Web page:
Letter to prisoner of war John Valentine from his wife Ursula



Letter to prisoner of war John Valentine from his wife Ursula


Reports arrival of several letters and postcard and attempts to answer all his questions and future plans for the house. Mentions buying adjacent plot of land getting it at a very good price and possibility of keeping rabbits. Continues with description of days activities and going to a concert locally and lodger taking piano lessons, Concludes with new that she and daughter have been invited to stay with friends.



Temporal Coverage



Two page typewritten letter


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To. W/O Valentine, J.R.M.
British Prisoner of War no. 450,
Stalag Luft III, Lager A, Germany
From Mrs J.R.M. Valentine,
Felmersham, Bottrells Lane,
Chalfont St Giles, Bucks.
Sunday, 17th June 1944.

My darling Johnnie,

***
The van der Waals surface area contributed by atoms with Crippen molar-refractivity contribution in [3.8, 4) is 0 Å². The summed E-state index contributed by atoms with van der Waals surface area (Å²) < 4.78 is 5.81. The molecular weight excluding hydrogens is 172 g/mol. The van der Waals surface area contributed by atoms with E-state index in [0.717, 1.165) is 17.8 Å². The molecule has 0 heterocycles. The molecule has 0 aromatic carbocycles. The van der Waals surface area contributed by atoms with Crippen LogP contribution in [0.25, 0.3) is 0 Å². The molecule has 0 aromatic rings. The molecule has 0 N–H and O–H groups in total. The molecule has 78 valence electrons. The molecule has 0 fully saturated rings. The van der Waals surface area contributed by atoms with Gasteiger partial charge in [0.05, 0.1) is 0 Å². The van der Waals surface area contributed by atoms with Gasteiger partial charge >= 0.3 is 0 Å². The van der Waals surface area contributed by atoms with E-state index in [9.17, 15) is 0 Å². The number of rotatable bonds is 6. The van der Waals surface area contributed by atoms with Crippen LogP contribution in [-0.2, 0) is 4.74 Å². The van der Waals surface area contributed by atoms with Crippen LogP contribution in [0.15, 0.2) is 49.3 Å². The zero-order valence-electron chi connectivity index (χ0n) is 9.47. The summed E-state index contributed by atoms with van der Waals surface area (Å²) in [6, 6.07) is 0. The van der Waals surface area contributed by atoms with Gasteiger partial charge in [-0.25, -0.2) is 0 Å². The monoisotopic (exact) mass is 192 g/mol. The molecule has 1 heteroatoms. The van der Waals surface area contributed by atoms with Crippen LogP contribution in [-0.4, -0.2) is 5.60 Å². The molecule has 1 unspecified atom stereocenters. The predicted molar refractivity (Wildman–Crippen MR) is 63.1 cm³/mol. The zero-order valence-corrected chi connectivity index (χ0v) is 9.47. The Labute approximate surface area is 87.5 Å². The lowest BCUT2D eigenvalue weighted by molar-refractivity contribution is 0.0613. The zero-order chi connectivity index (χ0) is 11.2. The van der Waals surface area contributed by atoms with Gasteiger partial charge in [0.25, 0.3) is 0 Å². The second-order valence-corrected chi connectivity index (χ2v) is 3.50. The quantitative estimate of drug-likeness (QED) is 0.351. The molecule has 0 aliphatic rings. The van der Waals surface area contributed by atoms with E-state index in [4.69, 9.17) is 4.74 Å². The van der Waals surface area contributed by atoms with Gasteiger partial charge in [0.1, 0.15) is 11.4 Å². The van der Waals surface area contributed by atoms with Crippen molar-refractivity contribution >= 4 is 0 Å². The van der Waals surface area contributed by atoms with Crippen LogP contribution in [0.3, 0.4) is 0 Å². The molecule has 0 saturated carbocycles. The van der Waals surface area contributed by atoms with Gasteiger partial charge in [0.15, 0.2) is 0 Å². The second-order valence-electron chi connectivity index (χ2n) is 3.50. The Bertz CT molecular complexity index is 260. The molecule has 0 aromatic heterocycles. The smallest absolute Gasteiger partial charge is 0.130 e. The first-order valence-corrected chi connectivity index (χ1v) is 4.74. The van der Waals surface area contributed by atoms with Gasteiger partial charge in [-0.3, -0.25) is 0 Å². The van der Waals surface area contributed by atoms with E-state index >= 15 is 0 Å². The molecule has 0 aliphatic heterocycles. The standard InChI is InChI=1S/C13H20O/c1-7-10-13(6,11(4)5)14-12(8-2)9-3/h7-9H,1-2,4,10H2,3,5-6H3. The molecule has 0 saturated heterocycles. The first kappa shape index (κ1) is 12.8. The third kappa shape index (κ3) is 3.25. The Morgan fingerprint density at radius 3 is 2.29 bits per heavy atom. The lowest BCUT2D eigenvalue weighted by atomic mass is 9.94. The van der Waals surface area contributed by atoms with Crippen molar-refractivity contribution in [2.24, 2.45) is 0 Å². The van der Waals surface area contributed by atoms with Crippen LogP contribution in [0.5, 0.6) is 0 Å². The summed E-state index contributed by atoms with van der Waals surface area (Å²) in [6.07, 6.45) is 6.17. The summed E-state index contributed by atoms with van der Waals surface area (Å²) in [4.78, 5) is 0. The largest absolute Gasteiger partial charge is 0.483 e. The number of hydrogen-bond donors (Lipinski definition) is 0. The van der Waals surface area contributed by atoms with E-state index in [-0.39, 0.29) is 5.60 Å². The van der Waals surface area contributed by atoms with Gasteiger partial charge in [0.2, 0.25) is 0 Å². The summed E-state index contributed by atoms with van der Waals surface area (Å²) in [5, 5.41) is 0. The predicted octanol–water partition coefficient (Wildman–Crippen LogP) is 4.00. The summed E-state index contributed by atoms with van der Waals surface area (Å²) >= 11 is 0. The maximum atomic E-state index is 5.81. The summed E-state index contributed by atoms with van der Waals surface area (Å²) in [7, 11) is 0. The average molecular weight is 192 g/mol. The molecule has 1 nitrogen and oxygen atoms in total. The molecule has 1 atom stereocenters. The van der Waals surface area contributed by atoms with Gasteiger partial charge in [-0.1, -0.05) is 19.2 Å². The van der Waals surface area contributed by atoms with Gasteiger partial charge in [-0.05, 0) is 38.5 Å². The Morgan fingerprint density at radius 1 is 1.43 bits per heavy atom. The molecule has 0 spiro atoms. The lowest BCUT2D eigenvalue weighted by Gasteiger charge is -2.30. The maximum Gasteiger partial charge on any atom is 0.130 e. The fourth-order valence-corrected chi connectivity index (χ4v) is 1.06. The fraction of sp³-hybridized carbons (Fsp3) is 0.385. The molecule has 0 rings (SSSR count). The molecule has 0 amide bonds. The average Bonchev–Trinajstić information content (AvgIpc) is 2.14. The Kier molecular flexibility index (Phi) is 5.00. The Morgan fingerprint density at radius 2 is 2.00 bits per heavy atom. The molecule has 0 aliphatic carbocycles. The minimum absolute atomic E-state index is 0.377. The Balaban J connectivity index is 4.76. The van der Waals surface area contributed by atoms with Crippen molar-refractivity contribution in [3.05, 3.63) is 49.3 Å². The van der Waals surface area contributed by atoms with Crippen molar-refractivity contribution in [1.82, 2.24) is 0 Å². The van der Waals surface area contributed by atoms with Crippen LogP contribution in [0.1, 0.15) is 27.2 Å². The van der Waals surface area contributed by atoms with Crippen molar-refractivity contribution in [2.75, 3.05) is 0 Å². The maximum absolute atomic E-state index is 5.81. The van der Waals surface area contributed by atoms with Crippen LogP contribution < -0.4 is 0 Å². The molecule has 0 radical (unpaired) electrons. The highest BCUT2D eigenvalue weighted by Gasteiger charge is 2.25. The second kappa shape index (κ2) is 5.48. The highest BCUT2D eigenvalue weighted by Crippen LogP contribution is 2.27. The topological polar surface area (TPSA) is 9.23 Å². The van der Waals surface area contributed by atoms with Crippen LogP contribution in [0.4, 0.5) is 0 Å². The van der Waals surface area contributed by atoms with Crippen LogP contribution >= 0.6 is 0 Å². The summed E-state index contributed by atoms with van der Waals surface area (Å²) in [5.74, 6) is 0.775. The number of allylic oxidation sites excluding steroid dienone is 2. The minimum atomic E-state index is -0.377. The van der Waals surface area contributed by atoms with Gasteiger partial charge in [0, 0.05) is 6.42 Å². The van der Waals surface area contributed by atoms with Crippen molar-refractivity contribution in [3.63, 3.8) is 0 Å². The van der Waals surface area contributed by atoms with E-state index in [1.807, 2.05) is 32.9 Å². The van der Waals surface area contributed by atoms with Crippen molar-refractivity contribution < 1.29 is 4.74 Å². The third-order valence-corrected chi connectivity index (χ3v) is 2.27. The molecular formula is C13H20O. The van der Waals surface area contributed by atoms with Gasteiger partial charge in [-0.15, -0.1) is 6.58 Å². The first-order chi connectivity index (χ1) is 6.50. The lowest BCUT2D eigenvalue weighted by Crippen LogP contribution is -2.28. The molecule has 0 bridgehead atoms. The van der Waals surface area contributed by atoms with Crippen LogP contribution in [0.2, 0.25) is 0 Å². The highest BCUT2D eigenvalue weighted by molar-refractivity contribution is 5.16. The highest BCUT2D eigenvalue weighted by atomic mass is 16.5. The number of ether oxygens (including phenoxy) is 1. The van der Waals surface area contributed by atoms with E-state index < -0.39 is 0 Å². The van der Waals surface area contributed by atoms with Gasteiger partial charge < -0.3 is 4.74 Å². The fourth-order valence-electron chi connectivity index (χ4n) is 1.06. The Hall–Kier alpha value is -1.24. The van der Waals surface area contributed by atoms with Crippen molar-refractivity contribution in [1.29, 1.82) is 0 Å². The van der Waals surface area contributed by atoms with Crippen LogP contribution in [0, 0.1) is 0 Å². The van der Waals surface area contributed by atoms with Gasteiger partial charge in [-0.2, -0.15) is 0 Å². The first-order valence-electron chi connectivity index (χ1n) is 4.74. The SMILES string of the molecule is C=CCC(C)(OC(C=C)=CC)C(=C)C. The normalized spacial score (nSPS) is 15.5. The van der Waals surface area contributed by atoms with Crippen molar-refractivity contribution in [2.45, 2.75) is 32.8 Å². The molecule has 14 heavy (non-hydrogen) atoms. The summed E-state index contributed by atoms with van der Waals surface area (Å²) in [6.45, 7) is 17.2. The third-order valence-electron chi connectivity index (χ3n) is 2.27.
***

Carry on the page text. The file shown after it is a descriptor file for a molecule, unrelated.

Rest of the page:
After I had finished writing to you last week and used up all the paper, I had a wonderful mail from you, letters of 12th and 26th March, and 9th April and postcard of 2nd April. It was a real thrill, what a pity it doesn’t happen more often. I will now attempt to answer some of the points, though by the time you get my reply you can’t possibly remember what you asked? However the Cozystove. This is the silver finished one that Mother had in the hall at Lido which I bought from her for the sum of £5 - £10 really but she discounted £5 because we paid for the new handbasin in the bathroom which Mrs. Stenzel broke. It certainly is a great asset in the sittingroom [sic]. Quite a lot of your remarks about the camp were censored out of your letters so I gather they weren’t too complementary. In this letter (12th March) you write very despondently about the fiddle, and it nearly makes me weep to think of all you have to contend against and of your courage in carrying on. From the later letters I gather that you managed to pull out of that particular slough of despond, as I suppose you do out of so many that you never mention. God, how I long to make you really happy again! Now for the next letter, 26th March, in which you acknowledge the arrival of 6 ”A” strings some music and the Argotone. So I’m glad they all arrived safely. It is awful to think that you haven’t had a clothing parcel for 9 months, but I’m afraid there is nothing I can do about it here. What rotten luck that two consecutive ones should have gone astray, it wouldn’t have been so bad if there had been one in between. In your letter of 9th April you touch on financial topics, say you don’t intend to audit my accounts (after I’ve kept them so religiously all this time, it’s enough to make me give up the good the good habits I have so painfully acquired!). I couldn’t help laughing at you when, after cautioning me about our increased expenditure when you are back, you immediately proceed to ask if we couldn’t have H & C laid on in the bedrooms! If you get made a partner, yes certainly! I have no idea actually how much it would cost, but personally I have other improvements that I would put higher up the list of priorities. I shouldn’t think it would cost very much to install a hand basin in our bedroom, in the corner beside the bed, for this is just nextdoor [sic] to the bathroom so it would not mean much extra piping. I suppose it would be quite possible in the spar [sic] room too, for the rising main up to the storage tank goes up one corner. I have put up the corner hanging cupboard in that particular corner, to hide the pipes, but of course that it [sic] easily removed. Personally I am not so particularly keen on basins in the bedrooms, though I suppose it is some convenience. What I would like to have done is a) have a linen cupboard, preferably with a hot pipe in it, built into the space formed by the staircase well, opening into the bathroom. That would be a proper builder’s job, but would make a lot of difference to the accommodation. Then if we still have money to throw about, I should very much to have an extra room built on on top of the garage. The garage walls are a good 9” thick so they would stand it; an extra entrance would have to be arranged from the staircase, it wouldn’t be very difficult I should think. However, all that is likely to remain in the very far distant future, for it will certainly be very difficult to get any private building jobs done soon after the war while the enormous housing programme is going on. That will give us time to save up enough money!